[R6RS] Safe/unsafe mode

William D Clinger will at ccs.neu.edu
Thu Jul 13 10:48:22 EDT 2006

Kent wrote:
> Here's a revised safety proposal, with answers to Will's questions.

Thank you!  By my count, we now have three reasonably
coherent proposals on the table.  None of the three are
described by the current draft of draft/safety/safety.txt,
so I will revise that file to present all three, inserting
bracketed FIXME remarks where I believe some further
clarifications or improvements are necessary.

> As I understand your semantics, all bets are off if safe code nested
> within unsafe code is run from the unsafe code, so that:
>   (define (f)
>     (declare unsafe)
>     (let ([g (lambda (x)
>                (declare safe)
>                (car x))])
>       (g 'a)))
> does not necessarily raise an exception.

No, I believe the code above must raise an exception
under the semantics I prefer.  The procedure g has no
documented constraints on its argument (indeed, it is
impossible to express such constraints in R6RS Scheme
as I expect it to be), so calling g with the symbol a
is perfectly all right.  The procedure g then calls
car on that symbol, but does so from safe code, so the
car procedure must raise an exception.  (In terms of
the operational model, g calls car through its safe
entry point.)

> Must the following code
> raise an exception, assuming there are no declarations other than
> the ones shown?
>   (define (f)
>     (declare unsafe)
>     (let ([g (lambda (x)
>                (declare safe)
>                (car x))])
>       g))
>   (let ([g (f)]) (g 'a))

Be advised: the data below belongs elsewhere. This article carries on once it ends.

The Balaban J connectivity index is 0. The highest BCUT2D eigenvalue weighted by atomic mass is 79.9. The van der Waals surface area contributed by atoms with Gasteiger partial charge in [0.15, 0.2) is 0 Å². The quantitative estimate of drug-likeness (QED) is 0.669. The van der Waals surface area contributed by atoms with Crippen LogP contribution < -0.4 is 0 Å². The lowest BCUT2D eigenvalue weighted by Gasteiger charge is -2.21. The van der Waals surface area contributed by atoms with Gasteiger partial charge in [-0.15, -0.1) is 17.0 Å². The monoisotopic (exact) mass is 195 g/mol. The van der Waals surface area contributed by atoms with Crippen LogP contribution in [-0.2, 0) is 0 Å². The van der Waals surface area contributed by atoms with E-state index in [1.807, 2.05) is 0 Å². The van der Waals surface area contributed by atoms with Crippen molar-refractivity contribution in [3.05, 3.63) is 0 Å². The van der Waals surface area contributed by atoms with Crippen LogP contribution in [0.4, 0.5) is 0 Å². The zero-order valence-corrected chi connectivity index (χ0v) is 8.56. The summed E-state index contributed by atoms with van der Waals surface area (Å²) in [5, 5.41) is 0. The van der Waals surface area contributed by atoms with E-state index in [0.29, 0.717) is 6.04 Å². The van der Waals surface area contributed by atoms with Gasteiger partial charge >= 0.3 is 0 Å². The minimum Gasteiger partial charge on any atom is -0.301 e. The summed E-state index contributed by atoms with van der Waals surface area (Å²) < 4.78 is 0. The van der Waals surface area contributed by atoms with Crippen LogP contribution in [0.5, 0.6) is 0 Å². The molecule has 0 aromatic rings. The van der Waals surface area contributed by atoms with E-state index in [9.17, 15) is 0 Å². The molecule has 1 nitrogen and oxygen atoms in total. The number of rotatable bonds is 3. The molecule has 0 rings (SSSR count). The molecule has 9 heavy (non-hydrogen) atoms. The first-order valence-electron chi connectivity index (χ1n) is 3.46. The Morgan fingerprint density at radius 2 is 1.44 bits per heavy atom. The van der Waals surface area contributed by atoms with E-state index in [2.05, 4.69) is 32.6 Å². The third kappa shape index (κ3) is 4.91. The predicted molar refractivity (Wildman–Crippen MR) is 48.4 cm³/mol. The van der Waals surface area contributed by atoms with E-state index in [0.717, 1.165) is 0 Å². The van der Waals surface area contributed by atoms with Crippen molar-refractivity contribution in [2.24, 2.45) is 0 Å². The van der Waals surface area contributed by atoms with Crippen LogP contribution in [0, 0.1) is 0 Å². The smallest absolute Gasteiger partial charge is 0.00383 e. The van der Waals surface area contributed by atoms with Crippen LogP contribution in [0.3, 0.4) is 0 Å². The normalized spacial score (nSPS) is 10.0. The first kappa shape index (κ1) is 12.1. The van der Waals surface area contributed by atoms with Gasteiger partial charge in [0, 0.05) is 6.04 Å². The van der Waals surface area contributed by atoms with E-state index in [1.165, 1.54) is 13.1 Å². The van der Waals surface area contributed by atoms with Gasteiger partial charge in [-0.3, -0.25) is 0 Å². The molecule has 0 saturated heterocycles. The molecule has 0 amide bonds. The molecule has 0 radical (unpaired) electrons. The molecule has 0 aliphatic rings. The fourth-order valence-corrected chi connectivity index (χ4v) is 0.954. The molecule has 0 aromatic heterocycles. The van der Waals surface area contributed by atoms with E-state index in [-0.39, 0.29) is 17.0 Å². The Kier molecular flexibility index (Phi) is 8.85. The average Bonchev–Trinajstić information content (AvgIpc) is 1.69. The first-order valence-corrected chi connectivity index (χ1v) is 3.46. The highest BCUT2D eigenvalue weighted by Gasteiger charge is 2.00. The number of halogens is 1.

Yes, this too must raise an exception under the
semantics I prefer.

> I'm not sure this model explains everything, but never mind that.  The
> correspondingly simple model for my semantics is that each identifier
> exported from a standard library has two bindings, a safe one referenced
> from safe code and an unsafe one referenced from unsafe code.  Of course,
> the unsafe one may behave exactly the same as the unsafe one.

Okay.  That was pretty much the model I expected: two
possible bindings for each identifier in a standard
library.  It appears to me that your model treats the
standard libraries specially, so only the identifiers
mentioned in R6RS will have these two possible bindings.

> In the output of the expander, Chez Scheme identifies each primitive
> reference as safe or unsafe using the syntax (\#primitive n prim),
> where for historical reasons, n=2 for safe and n=3 for unsafe.

I assume this applies only to identifiers mentioned in
the R5RS.  If it applies to identifiers not mentioned
in the R5RS, how does a programmer express his/her
intentions with respect to the unsafe binding?

> (\#primitive n prim) can be abbreviated #n%prim.  A primitive reference
> resulting from a reference to an import from the scheme (or r5rs,
> etc.) module is expanded into #2%prim by default, except in optimize-level
> 3 (unsafe) code, where it is expanded into #3%prim.  The \#primitive or
> #n%prim syntax can also be used directly in source code.
> The optimizer propagates the entire \#primitive form, not just the
> primitive name, as the following transcript shows.
> The only thing presently missing in Chez Scheme is a way to locally mark a
> subexpression of a top-level expression (larger than an identifier) safe
> or unsafe.  Instead, the entire top-level expression is treated as safe or
> unsafe, except for primitives explicitly marked with #2% or #3%, depending
> on the value of the optimize-level parameter.

And, of course, you think it would be good for all other
implementors to have to change their compilers to coincide
with the semantics of Chez Scheme.

> It is not sensitive to the name by which a procedure is called, but rather
> to whether the value is a safe or unsafe version of the primitive.

But whether you get the safe or unsafe value depends upon
whether you used the safe or unsafe binding.  The critical
part of your semantics has to do with how those bindings
are introduced.  It still looks to me as though you expect
those bindings to be introduced non-hygienically, at the
declaration points.


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